Researchers from Heart Institute at Intermountain Medical Center Participating in Groundbreaking NIH Hypertension Study
MURRAY, UT (10/29/2009) – Researchers from the Heart Institute at Intermountain Medical Center are participating in a groundbreaking nine-year, $114 million study led by The National Institutes of Health to determine whether maintaining blood pressure levels lower than current recommendations further reduces the risk of cardiovascular and kidney diseases, or age-related cognitive decline in patients.
Called the Systolic Blood Pressure Intervention Trial (SPRINT), the study will be conducted in more than 80 clinical sites across the United States.
Current clinical guidelines recommend systolic pressure (the top number in a blood pressure reading) of less than 140 millimeters of mercury (mm Hg) for healthy adults, and 130 mm Hg for adults with kidney disease or diabetes. SPRINT will evaluate the potential benefits of maintaining systolic blood pressure at less than 120 mm Hg for adults who are at risk for heart disease or kidney disease. The study will also assess possible risks of this therapeutic strategy.
Study participants will be treated with commonly available blood pressure medications to achieve one of two different levels of blood pressure control – either less than 140 mm Hg (standard group) or less than 120 mm Hg (treatment group). Those in the treatment group will take an average of three to four medications; those in the standard group will take about two medications. SPRINT participants will be seen in clinics every few months at the beginning of the study and less frequently as their blood pressure is controlled. The study will include standard tests for determining the health of the heart, kidneys, and brain.
The clinical trial is based in large part on observational studies that suggest that maintaining a lower blood pressure level than is currently recommended reduces the risk of cardiovascular diseases, according to Brent Muhlestein, M.D., director of cardiac research at the Heart Institute at Intermountain Medical Center and principal investigator at Intermountain Medical Center. Jeffrey Anderson, M.D., associate chief of cardiology at Intermountain Medical Center is the co-investigator.
Enrollment to begin in 2010. Enrollment for SPRINT is expected to begin in fall 2010. Participants will be randomly assigned to one of two groups: to treat systolic blood pressure to the lower goal of less than 120 mm Hg or to treat to the standard goal of less than 140 mm Hg. Participants will be followed for at least four years. Researchers will then compare the two groups to see if the participants in the lower blood pressure group had fewer heart attacks or strokes; were less likely to develop heart failure or chronic kidney disease; or had less decline in cognitive function. Deaths due to cardiovascular disease and quality-of-life measures will also be studied. In addition, a subgroup of participants will have moderate, or stage 3, kidney disease at enrollment; they will be studied to determine the impact of lower blood pressure on their risk of cardiovascular disease as well as end-stage kidney disease.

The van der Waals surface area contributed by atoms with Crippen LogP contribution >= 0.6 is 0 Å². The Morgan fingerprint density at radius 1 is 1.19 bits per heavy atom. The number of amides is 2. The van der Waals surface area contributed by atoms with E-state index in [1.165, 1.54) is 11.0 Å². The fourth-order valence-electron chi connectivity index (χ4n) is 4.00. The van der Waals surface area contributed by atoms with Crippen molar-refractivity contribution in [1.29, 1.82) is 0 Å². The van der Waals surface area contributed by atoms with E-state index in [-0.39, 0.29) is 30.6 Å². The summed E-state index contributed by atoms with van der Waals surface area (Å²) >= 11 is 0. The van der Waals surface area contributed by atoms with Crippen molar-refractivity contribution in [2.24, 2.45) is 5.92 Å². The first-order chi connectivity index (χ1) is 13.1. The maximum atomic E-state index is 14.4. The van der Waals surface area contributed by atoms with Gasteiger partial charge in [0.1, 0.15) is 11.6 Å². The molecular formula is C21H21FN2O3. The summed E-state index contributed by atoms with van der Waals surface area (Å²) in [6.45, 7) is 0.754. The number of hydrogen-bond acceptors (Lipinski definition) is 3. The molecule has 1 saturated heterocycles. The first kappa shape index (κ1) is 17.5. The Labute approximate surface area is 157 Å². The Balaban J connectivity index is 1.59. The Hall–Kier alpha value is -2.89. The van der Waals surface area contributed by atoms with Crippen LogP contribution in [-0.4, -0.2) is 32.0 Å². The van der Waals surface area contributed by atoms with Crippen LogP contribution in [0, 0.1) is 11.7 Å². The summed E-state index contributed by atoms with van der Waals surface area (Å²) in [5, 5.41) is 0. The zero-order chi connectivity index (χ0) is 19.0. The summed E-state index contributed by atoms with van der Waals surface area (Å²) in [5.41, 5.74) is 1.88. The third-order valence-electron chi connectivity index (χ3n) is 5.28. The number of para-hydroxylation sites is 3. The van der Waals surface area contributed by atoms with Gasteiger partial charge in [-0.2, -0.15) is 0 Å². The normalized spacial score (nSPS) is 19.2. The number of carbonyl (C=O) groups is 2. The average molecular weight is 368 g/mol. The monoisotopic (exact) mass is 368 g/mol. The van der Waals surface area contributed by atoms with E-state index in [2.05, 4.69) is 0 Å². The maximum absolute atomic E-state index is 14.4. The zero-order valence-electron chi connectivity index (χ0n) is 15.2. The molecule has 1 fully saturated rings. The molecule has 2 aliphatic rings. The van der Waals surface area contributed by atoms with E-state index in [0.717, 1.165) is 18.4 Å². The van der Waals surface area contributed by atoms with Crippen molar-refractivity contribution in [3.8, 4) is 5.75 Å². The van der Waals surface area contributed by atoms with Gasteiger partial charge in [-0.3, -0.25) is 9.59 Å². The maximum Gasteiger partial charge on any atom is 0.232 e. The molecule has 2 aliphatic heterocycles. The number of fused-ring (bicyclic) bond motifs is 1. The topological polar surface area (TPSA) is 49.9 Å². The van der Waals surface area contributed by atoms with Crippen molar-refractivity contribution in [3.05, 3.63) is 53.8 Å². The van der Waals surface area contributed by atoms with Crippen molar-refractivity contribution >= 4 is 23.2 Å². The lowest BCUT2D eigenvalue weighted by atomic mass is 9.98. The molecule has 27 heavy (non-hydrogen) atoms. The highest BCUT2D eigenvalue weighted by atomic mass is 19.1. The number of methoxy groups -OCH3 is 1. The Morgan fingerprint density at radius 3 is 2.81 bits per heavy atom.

High blood pressure is one of the most common conditions among middle-aged and older adults, and is a leading risk factor for stroke, heart disease, kidney failure, and other conditions. High blood pressure is also a key contributor to the development and progression of chronic kidney disease. SPRINT will examine the hypothesis that more aggressive blood pressure control will slow the development of chronic kidney disease beyond the benefit achieved by current blood pressure goals. Nearly 1 in 3 adult Americans has high blood pressure. Worldwide estimates suggest that over 900 million adults have high blood pressure.
"SPRINT is an important comparative effectiveness research study for a common and potentially costly condition. The combined expertise and resources of four institutes of the NIH maximizes our efforts to develop the scientific evidence to help patients and their doctors determine the best treatment options for them," stated NIH Director Francis S. Collins, M.D., Ph.D.
Blood pressure numbers are written with the systolic number above or before the diastolic number, such as 120/80 mmHg. Systolic pressure is the pressure on the arteries when the heart beats and pumps blood through the arteries, and diastolic pressure is the pressure when the heart is filling with blood between beats. Although systolic and diastolic measures are important, research has found that systolic pressure is a strong predictor of vascular problems caused by high blood pressure, especially among older individuals.
"To determine if a lower blood pressure goal reduces the risk of complications and death more than standard treatment to the current recommended goal level, we need evidence-based research. Only a large, long-term clinical trial comparing the two levels will give us the answer," said Elizabeth G. Nabel, M.D., director of the National Heart, Lung, and Blood Institute (NHLBI). “If this study shows that maintaining a lower systolic blood pressure has significant benefits for middle-aged and older adults – and doctors and patients meet the lower goal levels – we could see hundreds of thousands fewer heart attacks and stroke each year in the United States alone.”